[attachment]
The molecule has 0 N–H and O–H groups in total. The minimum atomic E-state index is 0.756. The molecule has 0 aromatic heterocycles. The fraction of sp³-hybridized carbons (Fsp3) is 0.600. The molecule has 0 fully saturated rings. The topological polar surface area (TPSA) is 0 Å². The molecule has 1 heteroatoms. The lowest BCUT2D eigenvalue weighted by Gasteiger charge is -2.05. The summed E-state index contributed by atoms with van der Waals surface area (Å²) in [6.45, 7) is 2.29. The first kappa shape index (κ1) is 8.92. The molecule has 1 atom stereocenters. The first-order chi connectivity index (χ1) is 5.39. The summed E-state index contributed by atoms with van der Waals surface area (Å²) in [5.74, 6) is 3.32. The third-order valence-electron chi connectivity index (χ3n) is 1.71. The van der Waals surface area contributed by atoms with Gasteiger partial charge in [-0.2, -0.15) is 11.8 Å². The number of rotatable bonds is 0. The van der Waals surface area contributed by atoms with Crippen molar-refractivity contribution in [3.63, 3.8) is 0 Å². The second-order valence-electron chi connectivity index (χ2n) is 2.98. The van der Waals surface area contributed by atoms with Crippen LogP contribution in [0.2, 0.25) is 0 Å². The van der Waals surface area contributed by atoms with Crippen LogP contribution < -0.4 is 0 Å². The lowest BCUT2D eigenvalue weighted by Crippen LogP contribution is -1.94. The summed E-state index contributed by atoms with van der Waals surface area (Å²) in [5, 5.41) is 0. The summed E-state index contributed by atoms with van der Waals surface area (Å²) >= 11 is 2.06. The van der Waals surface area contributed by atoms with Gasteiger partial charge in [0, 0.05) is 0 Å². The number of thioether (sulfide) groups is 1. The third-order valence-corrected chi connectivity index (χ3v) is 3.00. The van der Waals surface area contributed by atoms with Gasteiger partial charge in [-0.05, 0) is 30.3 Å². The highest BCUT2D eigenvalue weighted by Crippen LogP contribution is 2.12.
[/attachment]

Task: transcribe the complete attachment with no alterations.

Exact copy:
The molecule has 0 N–H and O–H groups in total. The minimum atomic E-state index is 0.756. The molecule has 0 aromatic heterocycles. The fraction of sp³-hybridized carbons (Fsp3) is 0.600. The molecule has 0 fully saturated rings. The topological polar surface area (TPSA) is 0 Å². The molecule has 1 heteroatoms. The lowest BCUT2D eigenvalue weighted by Gasteiger charge is -2.05. The summed E-state index contributed by atoms with van der Waals surface area (Å²) in [6.45, 7) is 2.29. The first kappa shape index (κ1) is 8.92. The molecule has 1 atom stereocenters. The first-order chi connectivity index (χ1) is 5.39. The summed E-state index contributed by atoms with van der Waals surface area (Å²) in [5.74, 6) is 3.32. The third-order valence-electron chi connectivity index (χ3n) is 1.71. The van der Waals surface area contributed by atoms with Gasteiger partial charge in [-0.2, -0.15) is 11.8 Å². The number of rotatable bonds is 0. The van der Waals surface area contributed by atoms with Crippen molar-refractivity contribution in [3.63, 3.8) is 0 Å². The second-order valence-electron chi connectivity index (χ2n) is 2.98. The van der Waals surface area contributed by atoms with Crippen LogP contribution in [0.2, 0.25) is 0 Å². The van der Waals surface area contributed by atoms with Crippen LogP contribution < -0.4 is 0 Å². The lowest BCUT2D eigenvalue weighted by Crippen LogP contribution is -1.94. The summed E-state index contributed by atoms with van der Waals surface area (Å²) in [5, 5.41) is 0. The summed E-state index contributed by atoms with van der Waals surface area (Å²) >= 11 is 2.06. The van der Waals surface area contributed by atoms with Gasteiger partial charge in [0, 0.05) is 0 Å². The number of thioether (sulfide) groups is 1. The third-order valence-corrected chi connectivity index (χ3v) is 3.00. The van der Waals surface area contributed by atoms with Gasteiger partial charge in [-0.05, 0) is 30.3 Å². The highest BCUT2D eigenvalue weighted by Crippen LogP contribution is 2.12.